The founder of Sikhism
Guru Nanak, the founder of Sikhism, was born in a critical period of India's history. On the one hand, people were divided into castes, sects and factions; on the other, the Muslim rulers committed atrocities on the Hindus and other weaker sections of society. Overcome by hardship and misery, the people cried for a saviour. Nanak came as God's messenger in the common man's hour of need.
It was a period of transition from medieval times to modern. Men of action and thought explored the world of matter and spirit. Guru Nanak revealed the secret of man's spiritual potential. Similarly, he accepted life's struggles and hardships and pioneered a movement of reform in social and religious conduct. He reformed the dregs of society through argument, conviction and personal example. His followers, called 'Sikhs', formed a group of God-fearing men and women devoted to the service of the people. He laid down simple rules of conduct through which man could find fulfillment in leading a humane and meaningful life.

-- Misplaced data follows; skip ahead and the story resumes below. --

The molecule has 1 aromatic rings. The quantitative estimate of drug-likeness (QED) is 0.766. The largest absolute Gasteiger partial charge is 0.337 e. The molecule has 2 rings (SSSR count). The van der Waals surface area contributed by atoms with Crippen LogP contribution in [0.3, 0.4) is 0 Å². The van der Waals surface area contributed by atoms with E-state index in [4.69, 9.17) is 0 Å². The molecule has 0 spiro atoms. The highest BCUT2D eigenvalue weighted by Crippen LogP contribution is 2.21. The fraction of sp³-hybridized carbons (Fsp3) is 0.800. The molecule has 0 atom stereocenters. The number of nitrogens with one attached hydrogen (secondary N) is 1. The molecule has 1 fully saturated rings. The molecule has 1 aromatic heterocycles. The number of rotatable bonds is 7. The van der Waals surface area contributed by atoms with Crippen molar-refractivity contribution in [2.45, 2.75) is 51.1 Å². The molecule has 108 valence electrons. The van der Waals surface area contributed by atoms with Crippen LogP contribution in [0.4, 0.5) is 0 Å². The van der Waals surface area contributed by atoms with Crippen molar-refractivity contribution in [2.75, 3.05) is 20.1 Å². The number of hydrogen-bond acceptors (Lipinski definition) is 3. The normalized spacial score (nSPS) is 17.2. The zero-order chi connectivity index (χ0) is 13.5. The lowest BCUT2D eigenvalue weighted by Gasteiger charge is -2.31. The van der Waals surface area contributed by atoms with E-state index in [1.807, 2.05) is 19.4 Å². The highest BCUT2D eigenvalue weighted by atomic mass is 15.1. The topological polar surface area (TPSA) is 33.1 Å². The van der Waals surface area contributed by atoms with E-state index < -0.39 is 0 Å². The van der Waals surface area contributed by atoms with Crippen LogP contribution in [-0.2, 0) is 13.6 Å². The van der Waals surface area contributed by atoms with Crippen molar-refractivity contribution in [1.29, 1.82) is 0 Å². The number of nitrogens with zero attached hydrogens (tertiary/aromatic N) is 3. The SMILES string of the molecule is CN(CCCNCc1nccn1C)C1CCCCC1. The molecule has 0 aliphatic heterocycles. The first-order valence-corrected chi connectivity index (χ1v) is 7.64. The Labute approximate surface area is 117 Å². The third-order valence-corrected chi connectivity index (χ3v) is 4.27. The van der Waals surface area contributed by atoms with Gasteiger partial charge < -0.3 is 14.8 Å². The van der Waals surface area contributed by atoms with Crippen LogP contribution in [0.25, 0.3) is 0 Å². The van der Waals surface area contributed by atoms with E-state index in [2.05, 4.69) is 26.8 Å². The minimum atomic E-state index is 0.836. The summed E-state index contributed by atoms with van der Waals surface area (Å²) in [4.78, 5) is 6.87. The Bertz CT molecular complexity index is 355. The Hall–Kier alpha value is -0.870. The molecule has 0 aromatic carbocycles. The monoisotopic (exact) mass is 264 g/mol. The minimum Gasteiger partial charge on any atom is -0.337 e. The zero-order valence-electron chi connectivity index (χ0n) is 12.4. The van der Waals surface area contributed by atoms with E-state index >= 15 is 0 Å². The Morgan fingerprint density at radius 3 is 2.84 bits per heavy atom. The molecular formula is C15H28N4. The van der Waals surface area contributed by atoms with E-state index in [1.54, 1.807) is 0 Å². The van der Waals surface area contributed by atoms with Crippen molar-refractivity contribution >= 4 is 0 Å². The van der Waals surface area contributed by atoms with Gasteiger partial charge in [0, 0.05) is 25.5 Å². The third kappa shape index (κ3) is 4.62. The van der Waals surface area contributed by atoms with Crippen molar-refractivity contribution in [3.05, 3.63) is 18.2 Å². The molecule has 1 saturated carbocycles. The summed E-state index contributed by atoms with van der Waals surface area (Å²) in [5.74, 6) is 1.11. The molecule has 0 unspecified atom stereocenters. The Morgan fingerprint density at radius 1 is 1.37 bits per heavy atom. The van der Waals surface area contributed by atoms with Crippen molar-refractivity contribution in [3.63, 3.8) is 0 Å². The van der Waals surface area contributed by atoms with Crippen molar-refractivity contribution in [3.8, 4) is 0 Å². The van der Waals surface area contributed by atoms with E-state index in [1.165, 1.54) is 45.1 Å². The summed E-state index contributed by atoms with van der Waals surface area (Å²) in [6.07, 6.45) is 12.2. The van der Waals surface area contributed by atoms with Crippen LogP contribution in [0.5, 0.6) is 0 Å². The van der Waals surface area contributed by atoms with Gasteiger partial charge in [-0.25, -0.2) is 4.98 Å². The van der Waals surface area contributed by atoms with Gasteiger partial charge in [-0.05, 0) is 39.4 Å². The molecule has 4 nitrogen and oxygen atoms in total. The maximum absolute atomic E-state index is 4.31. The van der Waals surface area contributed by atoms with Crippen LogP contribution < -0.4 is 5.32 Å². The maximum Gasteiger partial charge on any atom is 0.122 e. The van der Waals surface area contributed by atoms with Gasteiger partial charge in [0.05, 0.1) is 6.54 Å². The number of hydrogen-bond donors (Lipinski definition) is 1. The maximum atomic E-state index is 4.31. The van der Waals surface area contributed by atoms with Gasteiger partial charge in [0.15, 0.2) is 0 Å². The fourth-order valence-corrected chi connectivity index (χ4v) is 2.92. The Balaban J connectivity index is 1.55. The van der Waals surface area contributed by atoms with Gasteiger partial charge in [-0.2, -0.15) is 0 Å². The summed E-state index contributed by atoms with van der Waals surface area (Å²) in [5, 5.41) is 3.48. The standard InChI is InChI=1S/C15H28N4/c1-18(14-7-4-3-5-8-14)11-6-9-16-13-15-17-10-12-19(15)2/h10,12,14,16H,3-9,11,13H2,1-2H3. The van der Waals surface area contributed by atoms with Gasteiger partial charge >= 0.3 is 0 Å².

Hindus and Muslims alike revered him. His life is an inspiring example of the practice of truth, love and humility.